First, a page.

Few things give me as much pleasure as converting someone to the golden salvation of Gmail.

Non-believers of Gmail wrongly assume their e-mail clients are the way to go. You have your Apple Mail users who don’t understand what a pain in the ass it is to drag mail to folders; your Yale Mail users who don’t delete or file e-mails at all and drown in a sea of phish warnings; your Yahoo users who don’t realize that the minimum age requirement for the service is 50.

But Gmail — fair Gmail. How I love your labels and your colors. How I love archiving e-mails without having to drag anything. How I love that you display e-mail chains as friendly “conversations” that are easy to scroll through!

It is the mold that shapes the worthless putty of ourselves into functioning human beings.

And yet, lately, Gmail is starting to creep me out. For instance, if you try to send an e-mail that has “see attachment” in the body of the e-mail but has nothing attached, a warning message pops up before you send the mail. At first that seems kind, but isn’t it a little weird that my mail client noticed, like a barista secretly listening in on a coffee conversation? Because if it can recognize words in my mail, how do I know that it isn’t somehow storing this information in some huge database that might one day be used for nefarious purposes? And then take a look at the ads on the side of my Gmail browser! They are related to the content of my e-mail! (Don’t believe me? Open up several of your e-mails and see how the ads are vaguely related to the content EVERY TIME). What is going on here? I am perturbed.

I’ve been more into Google ever since they started offering a lot of the services Apple has, but for free. My life revolved around MobileMe (I don’t have time to plug my iPhone into my computer whenever it’s time to update the iCal, come on!) but that’s $90 a year, which wasn’t a problem until my parents got a new credit card and my secret automatic renewal was exposed. And I’m not going to shell out $90 a year for MobileMe and their dumb “cloud,” which I’m convinced is just the easiest way to explain the Internet to old people, like telling kids that babies come from storks. But with some quick Googling (see, it’s working already!) I figured out how to sync my iCal with my iPhone through GCal without paying a dime! That seems downright evil for Apple to charge me when it’s free through Google (though you have to understand I am still an unabashed disciple of all things Mac — I LOVE ME A SMOOTH CURVE). And Google has GoogleDocs with a word processor and spreadsheets and presentations and everything, all for free! I would seriously contemplate converting to Google for my life needs if they came out with a good operating system.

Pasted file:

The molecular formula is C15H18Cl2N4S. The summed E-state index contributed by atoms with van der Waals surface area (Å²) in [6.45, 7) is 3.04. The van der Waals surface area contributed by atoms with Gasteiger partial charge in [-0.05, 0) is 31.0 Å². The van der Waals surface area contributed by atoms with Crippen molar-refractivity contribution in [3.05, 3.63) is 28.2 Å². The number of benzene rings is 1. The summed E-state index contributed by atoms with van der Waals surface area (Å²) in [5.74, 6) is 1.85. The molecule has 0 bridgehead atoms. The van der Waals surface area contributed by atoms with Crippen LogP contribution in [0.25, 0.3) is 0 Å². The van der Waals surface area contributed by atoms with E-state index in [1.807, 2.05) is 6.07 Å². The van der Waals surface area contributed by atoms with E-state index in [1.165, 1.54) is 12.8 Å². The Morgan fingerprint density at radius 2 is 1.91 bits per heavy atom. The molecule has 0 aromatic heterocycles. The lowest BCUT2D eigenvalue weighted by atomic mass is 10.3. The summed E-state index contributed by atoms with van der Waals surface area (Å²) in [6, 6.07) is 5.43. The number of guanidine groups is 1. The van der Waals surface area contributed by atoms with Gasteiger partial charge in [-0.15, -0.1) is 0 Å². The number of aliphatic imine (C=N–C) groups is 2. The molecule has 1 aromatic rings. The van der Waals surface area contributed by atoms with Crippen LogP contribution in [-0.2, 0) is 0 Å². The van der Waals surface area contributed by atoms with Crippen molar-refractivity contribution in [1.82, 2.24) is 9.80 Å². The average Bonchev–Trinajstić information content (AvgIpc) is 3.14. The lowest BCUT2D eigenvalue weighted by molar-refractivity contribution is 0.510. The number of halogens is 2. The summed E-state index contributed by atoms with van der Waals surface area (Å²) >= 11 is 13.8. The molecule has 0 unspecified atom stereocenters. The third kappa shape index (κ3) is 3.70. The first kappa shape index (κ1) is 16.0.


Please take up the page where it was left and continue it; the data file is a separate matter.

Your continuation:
And yet, perhaps because I’m ignorant, something scares me a little. I mean, Google seems to control all the information in the world. I know it’s harmless for them to scan my e-mails for related content, and I certainly don’t have anything in my e-mail that would send me to jail (well, probably not) but those are my words. My private conversations.

When asked about privacy concerns, Google’s CEO Eric Schmidt said, “if you have something that you don’t want anyone to know, maybe you shouldn’t be doing it in the first place.” OK, point taken, Schmidt, but I’m not concerned about you leaking my information regarding my Facebook notifications to the world — I’m worried about you taking over the world. Knowledge is power, right? So too much knowledge is too much power and too much power means world domination.

Maybe I’m being paranoid.

Until I scroll just a bit further down the Wikipedia entry for “Google” and find another terrifying tidbit from Schmidt: “The goal is to enable Google users to be able to ask the question such as ‘What shall I do tomorrow?’ and ‘What job shall I take?’ ” And if that was just too gray for you, consider this, another quote from Schmidt from a 2010 interview with the Wall Street Journal: “I actually think most people don’t want Google to answer their questions, they want Google to tell them what they should be doing next.”


Having said all this, I still love Google. I still plan on using Gmail until the robots come and take me away to work the copper mines for more resources. But there has to be a limit, right? Because if your slogan is “Don’t Be Evil,” your mind still hears the words “Be Evil” every time you think it. And that has to cause some long-term damage.